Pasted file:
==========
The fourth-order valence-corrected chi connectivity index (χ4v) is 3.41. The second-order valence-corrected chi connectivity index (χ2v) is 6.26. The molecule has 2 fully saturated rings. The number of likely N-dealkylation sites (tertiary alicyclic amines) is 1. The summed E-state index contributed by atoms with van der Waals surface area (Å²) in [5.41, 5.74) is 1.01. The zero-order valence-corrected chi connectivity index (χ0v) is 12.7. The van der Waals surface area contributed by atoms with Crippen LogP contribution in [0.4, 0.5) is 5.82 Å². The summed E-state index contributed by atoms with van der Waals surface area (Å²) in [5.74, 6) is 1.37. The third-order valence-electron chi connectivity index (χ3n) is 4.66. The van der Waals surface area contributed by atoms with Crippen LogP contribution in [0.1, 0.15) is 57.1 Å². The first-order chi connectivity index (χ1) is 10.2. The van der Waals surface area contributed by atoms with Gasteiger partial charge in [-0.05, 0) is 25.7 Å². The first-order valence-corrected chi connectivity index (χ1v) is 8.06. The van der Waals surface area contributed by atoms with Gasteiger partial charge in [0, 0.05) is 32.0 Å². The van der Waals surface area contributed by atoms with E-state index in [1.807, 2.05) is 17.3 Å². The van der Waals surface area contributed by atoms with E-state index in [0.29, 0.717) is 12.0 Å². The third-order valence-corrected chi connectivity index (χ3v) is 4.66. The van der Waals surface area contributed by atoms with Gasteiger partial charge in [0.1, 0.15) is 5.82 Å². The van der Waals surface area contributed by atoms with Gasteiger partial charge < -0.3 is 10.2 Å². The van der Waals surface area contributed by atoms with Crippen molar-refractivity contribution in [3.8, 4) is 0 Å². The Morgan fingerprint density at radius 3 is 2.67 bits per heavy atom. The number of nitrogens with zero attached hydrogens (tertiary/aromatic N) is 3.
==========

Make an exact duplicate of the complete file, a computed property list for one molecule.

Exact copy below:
The fourth-order valence-corrected chi connectivity index (χ4v) is 3.41. The second-order valence-corrected chi connectivity index (χ2v) is 6.26. The molecule has 2 fully saturated rings. The number of likely N-dealkylation sites (tertiary alicyclic amines) is 1. The summed E-state index contributed by atoms with van der Waals surface area (Å²) in [5.41, 5.74) is 1.01. The zero-order valence-corrected chi connectivity index (χ0v) is 12.7. The van der Waals surface area contributed by atoms with Crippen LogP contribution in [0.4, 0.5) is 5.82 Å². The summed E-state index contributed by atoms with van der Waals surface area (Å²) in [5.74, 6) is 1.37. The third-order valence-electron chi connectivity index (χ3n) is 4.66. The van der Waals surface area contributed by atoms with Crippen LogP contribution in [0.1, 0.15) is 57.1 Å². The first-order chi connectivity index (χ1) is 10.2. The van der Waals surface area contributed by atoms with Gasteiger partial charge in [-0.05, 0) is 25.7 Å². The first-order valence-corrected chi connectivity index (χ1v) is 8.06. The van der Waals surface area contributed by atoms with Gasteiger partial charge in [0, 0.05) is 32.0 Å². The van der Waals surface area contributed by atoms with E-state index in [1.807, 2.05) is 17.3 Å². The van der Waals surface area contributed by atoms with E-state index in [0.29, 0.717) is 12.0 Å². The third-order valence-corrected chi connectivity index (χ3v) is 4.66. The van der Waals surface area contributed by atoms with Gasteiger partial charge in [0.1, 0.15) is 5.82 Å². The van der Waals surface area contributed by atoms with Gasteiger partial charge < -0.3 is 10.2 Å². The van der Waals surface area contributed by atoms with Crippen molar-refractivity contribution in [3.8, 4) is 0 Å². The Morgan fingerprint density at radius 3 is 2.67 bits per heavy atom. The number of nitrogens with zero attached hydrogens (tertiary/aromatic N) is 3.